Montana Legislature Hears Republican-Sponsored Bill To Abolish Death Penalty
About 50 miles east of where two men sit on death row in Deer Lodge, Montana lawmakers are again questioning whether the state should continue killing people found guilty of heinous crimes.
Adam Hertz, a freshman Republican legislator from Missoula, introduced a bill Monday morning that would abolish Montana’s death penalty.
"To me, this bill is about redemption. Think of the worst thing you’ve ever done in your life and ask yourself if that one action, that one moment, does it define you? Should it define you? Does that moment bring with it a conclusion that you could never and should never be saved?" Hertz asks.
Attempts to abolish the death penalty in Montana have failed in every legislative session over the past nearly two decades.
Those efforts have at times passed out of the state Senate, but Montana’s House of Representatives has never approved the idea. The proposals have usually come from Democratic policymakers, but Representative Hertz says there’s a national trend of more Republicans wanting to ban death sentences.
However, the Montana GOP party platform still supports the death penalty.
Representative Hertz told the House Judiciary committee, Monday, that along with being morally against the idea of the death penalty, he doesn’t like its financial costs to the state.
"Central to this bill is the idea that, our government, which is so often wasteful, ineffective and unjust, shouldn’t be in the business of killing criminals who can safely and effectively be incarcerated at a fraction of the cost," Hertz says.
The governor's budget office is currently reviewing the financial impact of abolishing the state’s death penalty.
Betsy Griffing, a former attorney in the state's attorney general office, testified in support of the bill.
"Death penalty cases are extremely complex and take years to complete, leading to hundreds of thousands of dollars in prosecution and defense costs. The staff time required for such cases is immeasurable," she says.
Griffing worked on a death penalty case in 1995, and she says for six months before the man was put to death, half of the appellate attorneys in the attorney general's office were dedicated to that one case.
Supporters of Hertz's bill include national Conservatives Concerned About the Death Penalty, the American Civil Liberties Union, and the Montana Abolition Coalition. They all said the death penalty is not a good deterrent of crime and it costs the state more than putting someone in prison for life.
Others argued for removing the practice of executing prisoners on moral grounds.
"Is it always wrong to kill someone," asks Franklin Brookhart.
He’s a Bishop in the Episcopal Church and represents the Montana Association of Christians. He says the death penalty shows that the state and its citizens approve of killing for certain reasons.
"When I hear people talk about the death penalty, I sometimes hear what sounds to me like vengeance, or grief. We’re not in the business of vengeance. At least I hope we’re not in the business of vengeance. Vengeance is God’s concern, not ours," Brookhart says.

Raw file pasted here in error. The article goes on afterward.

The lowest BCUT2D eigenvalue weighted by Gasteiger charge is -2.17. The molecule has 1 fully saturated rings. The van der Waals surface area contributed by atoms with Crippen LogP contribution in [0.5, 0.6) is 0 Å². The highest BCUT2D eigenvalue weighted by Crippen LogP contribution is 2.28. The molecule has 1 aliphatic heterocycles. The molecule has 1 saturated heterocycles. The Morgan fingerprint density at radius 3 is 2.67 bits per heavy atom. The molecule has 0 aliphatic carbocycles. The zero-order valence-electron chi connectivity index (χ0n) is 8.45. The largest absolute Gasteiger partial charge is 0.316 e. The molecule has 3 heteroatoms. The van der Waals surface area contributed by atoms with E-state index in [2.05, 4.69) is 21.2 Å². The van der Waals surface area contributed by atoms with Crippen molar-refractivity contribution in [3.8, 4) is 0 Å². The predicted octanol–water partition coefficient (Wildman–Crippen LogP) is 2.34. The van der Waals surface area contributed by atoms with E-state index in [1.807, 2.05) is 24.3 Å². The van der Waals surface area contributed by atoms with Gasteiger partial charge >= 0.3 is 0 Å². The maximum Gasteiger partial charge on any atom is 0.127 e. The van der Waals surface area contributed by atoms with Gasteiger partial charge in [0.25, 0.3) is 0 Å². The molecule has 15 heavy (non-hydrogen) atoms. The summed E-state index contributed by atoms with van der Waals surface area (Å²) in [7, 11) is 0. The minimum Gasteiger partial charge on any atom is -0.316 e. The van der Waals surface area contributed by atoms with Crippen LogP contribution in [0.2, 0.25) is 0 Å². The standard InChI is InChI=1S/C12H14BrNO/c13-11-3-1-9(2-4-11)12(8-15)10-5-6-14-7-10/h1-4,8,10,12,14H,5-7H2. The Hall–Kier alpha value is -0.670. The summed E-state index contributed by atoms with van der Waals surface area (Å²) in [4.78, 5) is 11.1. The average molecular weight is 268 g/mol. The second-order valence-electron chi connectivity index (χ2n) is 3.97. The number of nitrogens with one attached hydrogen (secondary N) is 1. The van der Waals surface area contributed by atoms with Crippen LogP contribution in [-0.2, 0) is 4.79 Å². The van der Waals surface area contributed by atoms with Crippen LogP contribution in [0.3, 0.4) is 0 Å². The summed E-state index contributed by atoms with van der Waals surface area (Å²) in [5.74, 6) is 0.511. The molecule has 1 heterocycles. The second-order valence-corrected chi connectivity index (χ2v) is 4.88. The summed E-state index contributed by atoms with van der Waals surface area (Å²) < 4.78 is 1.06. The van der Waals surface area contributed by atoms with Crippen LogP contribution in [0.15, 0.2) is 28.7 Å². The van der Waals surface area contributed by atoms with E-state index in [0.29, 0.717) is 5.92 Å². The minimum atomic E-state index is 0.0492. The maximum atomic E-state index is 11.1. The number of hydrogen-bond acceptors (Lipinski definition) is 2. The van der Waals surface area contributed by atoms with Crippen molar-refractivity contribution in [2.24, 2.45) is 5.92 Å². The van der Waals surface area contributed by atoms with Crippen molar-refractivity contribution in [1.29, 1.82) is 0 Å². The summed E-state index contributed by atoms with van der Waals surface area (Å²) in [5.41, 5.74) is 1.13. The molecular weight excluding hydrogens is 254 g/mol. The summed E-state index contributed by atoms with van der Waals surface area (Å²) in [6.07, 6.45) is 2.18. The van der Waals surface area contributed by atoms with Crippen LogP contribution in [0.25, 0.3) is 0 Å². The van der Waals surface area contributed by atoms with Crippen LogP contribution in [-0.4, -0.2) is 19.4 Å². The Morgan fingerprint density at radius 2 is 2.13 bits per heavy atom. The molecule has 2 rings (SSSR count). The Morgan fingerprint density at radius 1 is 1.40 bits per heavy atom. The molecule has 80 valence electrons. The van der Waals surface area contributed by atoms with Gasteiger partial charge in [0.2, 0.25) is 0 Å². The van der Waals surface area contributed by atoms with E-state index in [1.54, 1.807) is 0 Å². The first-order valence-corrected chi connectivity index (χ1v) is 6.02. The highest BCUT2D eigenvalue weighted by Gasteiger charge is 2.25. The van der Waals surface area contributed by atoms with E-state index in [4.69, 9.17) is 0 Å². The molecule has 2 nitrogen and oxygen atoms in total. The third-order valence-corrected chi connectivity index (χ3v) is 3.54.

No one testified against the proposal to remove the death penalty from state law.
But, throughout the nearly two hour hearing on House Bill 366, several lawmakers in the committee pushed backed back on idea.
"I am a victim of a murder," Representative Lola Sheldon-Galloway, a Republican from Great Falls, says.
Her sister-in-law was murdered in the early 1980s. She's concerned about the bill's proposed language, replacing the death penalty with life without parole. The bill’s sponsor, Representative Adam Hertz says it's the bill's intention is for people who would have been given the death penalty to be locked up until they die.
But Sheldon-Galloway isn't sure the bill's language is strong enough. She wants to make sure inmates who would otherwise have been given the death penalty, still come out of prison in a body bag.
She's also skeptical that putting people in prison until they die is cheaper than sending them to death row.
"The fiscal note isn't my issue. It's just one of the facts that Montanans need to know. For me, it’s just a theology of how I believe. Death is death. Do we do it earlier or later? And I really believe that an inmate, who has come to the Lord, would want to pay that price, on this life. Because we all know we will pay a price, here or there, why not make some of that redemption here," she says.
She says an inmate can show their willingness to pay the price for their convicted crime, through the penalty of death, rather than dying of natural causes in prison.
Eighteen states have removed capital punishment from their books; governors in a handful of others have placed a moratorium on death sentences during their terms.
While running for office, Montana’s Governor Steve Bullock said he supports the death penalty in limited circumstances. His office did not directly answer the question of whether or not the Governor supported the current legislation to remove the death penalty.
According to the Associated Press, Montana has executed three inmates by lethal injection since 1976, most recently in 2006. The two inmates currently on death row have both challenged the state's execution methods in a lawsuit. That suit has led a judge in Helena to effectively block executions until an adequate execution drug can be found.
The House Judiciary committee did not immediately vote on the bill to remove Montana’s death penalty. That vote is expected within the next two weeks.